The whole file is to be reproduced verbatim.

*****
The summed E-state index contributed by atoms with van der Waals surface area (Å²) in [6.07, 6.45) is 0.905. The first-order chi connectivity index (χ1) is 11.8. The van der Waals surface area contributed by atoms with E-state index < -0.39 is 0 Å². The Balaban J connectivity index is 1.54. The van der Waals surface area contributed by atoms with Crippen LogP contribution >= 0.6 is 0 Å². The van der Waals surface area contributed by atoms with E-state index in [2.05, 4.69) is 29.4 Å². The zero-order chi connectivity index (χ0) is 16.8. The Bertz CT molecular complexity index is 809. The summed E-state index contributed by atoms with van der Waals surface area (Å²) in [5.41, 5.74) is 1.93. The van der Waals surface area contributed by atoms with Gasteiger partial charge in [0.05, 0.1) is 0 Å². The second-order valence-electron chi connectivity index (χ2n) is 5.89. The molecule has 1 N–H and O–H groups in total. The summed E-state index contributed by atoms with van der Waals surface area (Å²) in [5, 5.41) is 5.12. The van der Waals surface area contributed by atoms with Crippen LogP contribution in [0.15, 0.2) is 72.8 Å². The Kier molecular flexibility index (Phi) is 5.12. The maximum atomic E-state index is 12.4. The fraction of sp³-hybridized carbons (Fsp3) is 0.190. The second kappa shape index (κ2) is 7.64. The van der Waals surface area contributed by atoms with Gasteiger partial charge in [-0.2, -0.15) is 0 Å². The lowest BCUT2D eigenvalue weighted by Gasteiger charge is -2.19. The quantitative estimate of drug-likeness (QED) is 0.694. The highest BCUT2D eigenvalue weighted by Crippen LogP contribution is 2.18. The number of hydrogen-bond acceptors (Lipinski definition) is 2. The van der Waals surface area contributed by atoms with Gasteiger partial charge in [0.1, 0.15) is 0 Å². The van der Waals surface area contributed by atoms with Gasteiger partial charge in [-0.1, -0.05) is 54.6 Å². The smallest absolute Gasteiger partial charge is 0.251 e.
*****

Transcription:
The summed E-state index contributed by atoms with van der Waals surface area (Å²) in [6.07, 6.45) is 0.905. The first-order chi connectivity index (χ1) is 11.8. The van der Waals surface area contributed by atoms with E-state index < -0.39 is 0 Å². The Balaban J connectivity index is 1.54. The van der Waals surface area contributed by atoms with Crippen LogP contribution >= 0.6 is 0 Å². The van der Waals surface area contributed by atoms with E-state index in [2.05, 4.69) is 29.4 Å². The zero-order chi connectivity index (χ0) is 16.8. The Bertz CT molecular complexity index is 809. The summed E-state index contributed by atoms with van der Waals surface area (Å²) in [5.41, 5.74) is 1.93. The van der Waals surface area contributed by atoms with Gasteiger partial charge in [0.05, 0.1) is 0 Å². The second-order valence-electron chi connectivity index (χ2n) is 5.89. The molecule has 1 N–H and O–H groups in total. The summed E-state index contributed by atoms with van der Waals surface area (Å²) in [5, 5.41) is 5.12. The van der Waals surface area contributed by atoms with Crippen LogP contribution in [0.15, 0.2) is 72.8 Å². The Kier molecular flexibility index (Phi) is 5.12. The maximum atomic E-state index is 12.4. The fraction of sp³-hybridized carbons (Fsp3) is 0.190. The second kappa shape index (κ2) is 7.64. The van der Waals surface area contributed by atoms with Gasteiger partial charge in [-0.2, -0.15) is 0 Å². The lowest BCUT2D eigenvalue weighted by Gasteiger charge is -2.19. The quantitative estimate of drug-likeness (QED) is 0.694. The highest BCUT2D eigenvalue weighted by Crippen LogP contribution is 2.18. The number of hydrogen-bond acceptors (Lipinski definition) is 2. The van der Waals surface area contributed by atoms with Gasteiger partial charge in [0.1, 0.15) is 0 Å². The van der Waals surface area contributed by atoms with Gasteiger partial charge in [-0.1, -0.05) is 54.6 Å². The smallest absolute Gasteiger partial charge is 0.251 e.